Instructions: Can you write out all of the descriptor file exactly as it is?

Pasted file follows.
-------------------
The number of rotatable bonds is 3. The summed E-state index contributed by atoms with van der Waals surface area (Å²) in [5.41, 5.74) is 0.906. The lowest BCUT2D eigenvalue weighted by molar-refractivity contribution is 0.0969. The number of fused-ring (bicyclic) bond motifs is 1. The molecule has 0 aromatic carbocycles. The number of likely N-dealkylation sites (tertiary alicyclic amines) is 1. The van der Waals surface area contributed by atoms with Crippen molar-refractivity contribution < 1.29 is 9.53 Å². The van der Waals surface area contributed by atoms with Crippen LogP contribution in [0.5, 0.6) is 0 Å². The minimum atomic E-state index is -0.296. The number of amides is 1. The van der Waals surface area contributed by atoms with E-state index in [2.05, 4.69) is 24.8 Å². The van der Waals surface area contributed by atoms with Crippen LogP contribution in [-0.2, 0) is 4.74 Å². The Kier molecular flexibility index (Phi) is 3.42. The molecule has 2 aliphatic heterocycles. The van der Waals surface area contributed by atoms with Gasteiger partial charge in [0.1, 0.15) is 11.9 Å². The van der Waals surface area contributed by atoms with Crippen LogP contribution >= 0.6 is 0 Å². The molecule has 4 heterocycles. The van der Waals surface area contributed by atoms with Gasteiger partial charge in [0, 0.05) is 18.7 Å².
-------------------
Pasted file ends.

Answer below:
The number of rotatable bonds is 3. The summed E-state index contributed by atoms with van der Waals surface area (Å²) in [5.41, 5.74) is 0.906. The lowest BCUT2D eigenvalue weighted by molar-refractivity contribution is 0.0969. The number of fused-ring (bicyclic) bond motifs is 1. The molecule has 0 aromatic carbocycles. The number of likely N-dealkylation sites (tertiary alicyclic amines) is 1. The van der Waals surface area contributed by atoms with Crippen molar-refractivity contribution < 1.29 is 9.53 Å². The van der Waals surface area contributed by atoms with Crippen LogP contribution in [0.5, 0.6) is 0 Å². The minimum atomic E-state index is -0.296. The number of amides is 1. The van der Waals surface area contributed by atoms with E-state index in [2.05, 4.69) is 24.8 Å². The van der Waals surface area contributed by atoms with Crippen LogP contribution in [-0.2, 0) is 4.74 Å². The Kier molecular flexibility index (Phi) is 3.42. The molecule has 2 aliphatic heterocycles. The van der Waals surface area contributed by atoms with Gasteiger partial charge in [0.1, 0.15) is 11.9 Å². The van der Waals surface area contributed by atoms with Crippen LogP contribution >= 0.6 is 0 Å². The molecule has 4 heterocycles. The van der Waals surface area contributed by atoms with Gasteiger partial charge in [0, 0.05) is 18.7 Å².